If you’ve been following our social media pages, you already know that this week is National Animal Poison Prevention Week.
In this post, we’re going to dive a little deeper into how to keep your pets safe from everyday foods, plants, and objects that can hurt them and talk about what to do if they get into something dangerous.
What Is National Animal Poison Awareness Week?
Observed annually in the third week of March, this week is meant to educate pet owners not only on what might be a danger to their pets, but how to recognize signs of poisoning and what to do if your pet has ingested something dangerous.
The awareness week came about in 2019 with the release of the American Society for the Prevention of Cruelty to Animals’ (ASPCA) list of Top 10 Toxins For Pets.
This effort ties into National Poison Prevention Week which raises awareness of the dangers of poisonings for people of all ages and promotes community involvement in poisoning prevention.
The Importance of Poisoning Prevention For Pets and Kids
Why is this so important? According to a proclamation from the White House earlier this week, more than 2 million human poisoning cases are reported in the United States annually, many of which are preventable.
Unfortunately, an average of 31 children die from unintended poisonings at home each year, and an estimated 75,000 children under the age of five end up in hospital emergency departments from poisoning.
As for our pets, the ASPCA screens almost 200,000 cases of potential pet poisons annually. And according to this publication by the AAHA, calls to the Pet Poison Hotline have spiked 43% during the pandemic, due in part to more people being home more.
According to the article, people being home more often not only means they are using toxic household products more often, but they are around their pets more to see when they get into something they shouldn’t.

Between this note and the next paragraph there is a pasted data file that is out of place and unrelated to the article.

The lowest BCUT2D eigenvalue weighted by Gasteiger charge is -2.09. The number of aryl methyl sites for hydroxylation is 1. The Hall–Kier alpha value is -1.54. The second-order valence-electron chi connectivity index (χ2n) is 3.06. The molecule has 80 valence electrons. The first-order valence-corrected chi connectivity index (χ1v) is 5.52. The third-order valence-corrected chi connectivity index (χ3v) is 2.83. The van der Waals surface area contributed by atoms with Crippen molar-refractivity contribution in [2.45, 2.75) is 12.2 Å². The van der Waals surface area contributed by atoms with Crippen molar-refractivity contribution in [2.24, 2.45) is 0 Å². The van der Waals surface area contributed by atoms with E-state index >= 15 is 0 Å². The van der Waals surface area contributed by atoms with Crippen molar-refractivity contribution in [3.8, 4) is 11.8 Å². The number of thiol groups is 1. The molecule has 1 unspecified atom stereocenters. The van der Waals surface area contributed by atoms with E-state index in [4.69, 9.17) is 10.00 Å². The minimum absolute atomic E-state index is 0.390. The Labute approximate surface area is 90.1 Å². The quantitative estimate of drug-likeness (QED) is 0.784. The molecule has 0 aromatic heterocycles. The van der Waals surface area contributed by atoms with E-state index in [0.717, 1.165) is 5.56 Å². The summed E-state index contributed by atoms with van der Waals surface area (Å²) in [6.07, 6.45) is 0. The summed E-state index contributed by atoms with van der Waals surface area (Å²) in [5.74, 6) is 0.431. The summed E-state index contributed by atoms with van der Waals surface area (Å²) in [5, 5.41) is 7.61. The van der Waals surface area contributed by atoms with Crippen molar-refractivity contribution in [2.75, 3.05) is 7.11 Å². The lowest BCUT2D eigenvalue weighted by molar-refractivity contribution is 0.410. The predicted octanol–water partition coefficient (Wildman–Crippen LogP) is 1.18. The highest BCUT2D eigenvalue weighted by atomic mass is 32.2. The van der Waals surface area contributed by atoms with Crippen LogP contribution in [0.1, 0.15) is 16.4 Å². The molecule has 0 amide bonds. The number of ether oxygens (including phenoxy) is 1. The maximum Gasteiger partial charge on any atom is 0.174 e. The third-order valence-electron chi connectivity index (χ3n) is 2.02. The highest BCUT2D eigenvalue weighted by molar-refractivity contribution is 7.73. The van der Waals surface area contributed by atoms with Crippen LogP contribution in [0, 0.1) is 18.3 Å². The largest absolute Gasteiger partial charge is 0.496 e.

The pandemic has also closed down many veterinary clinics for long periods, meaning pet owners turned to hotlines more regularly, because they couldn’t just take their pets in to be treated.
What is Dangerous For Your Pets
According to ASPCA, human medications account for more than 30 percent of pet poison cases. Other household items such as cleaners, pesticides, and air fresheners also can pose a threat to your animals. Be sure to keep these locked up and out of reach—from pets and kids alike.
Foods can also be a danger to animals. Some common foods to keep away from your pets are chocolate, avocados, garlic, onions, grapes, raisins, alcohol, raw yeast bread dough, and xylitol (an artificial sweetener found in gum and other items).
A less expected hazard is household plants. Some plants contain toxins that are harmful to your pet’s digestive and circulatory systems. Some plants to keep away from dogs and cats are tulips, azaleas, lilies, sago palm, and oleander, all of which can cause sickness or even death to your pets if left untreated.
Signs of Pet Poisoning
In a dog, signs of toxicity include:
Drooling or foaming at the mouth
Depression/change in mood/lethargy
Seizures or muscle spasms
Fever/change in body temperature
Pale, blue, or yellow gums
In a cat, signs of toxicity include:
Diarrhea and Vomiting
Twitching or seizure
Breathing difficulties (rapid or labored)
Skin inflammation or swelling
Loss of appetite
Change in mood/lethargy
What To Do If Your Pet Has Been Poisoned
It’s always a good idea to have the name of your regular vet as well as local emergency veterinary clinics posted in your home. This will save you the time and stress of looking these things up during an emergency situation
If you’re afraid your pet may have ingested something they shouldn’t have, and you can’t access a veterinary clinic, you can call ASPCA’s Animal Poison Control Center’s 24-hour emergency poison hotline at 1-888-426-4435.
The ASPCA Animal Poison Control Center provides toxicology education, consulting services, a review of case data, and a 24/7 veterinary diagnostic and treatment hotline.
The Pet Poison Hotline is another resource available 24/7. They can be reached at 1-200-213-6680.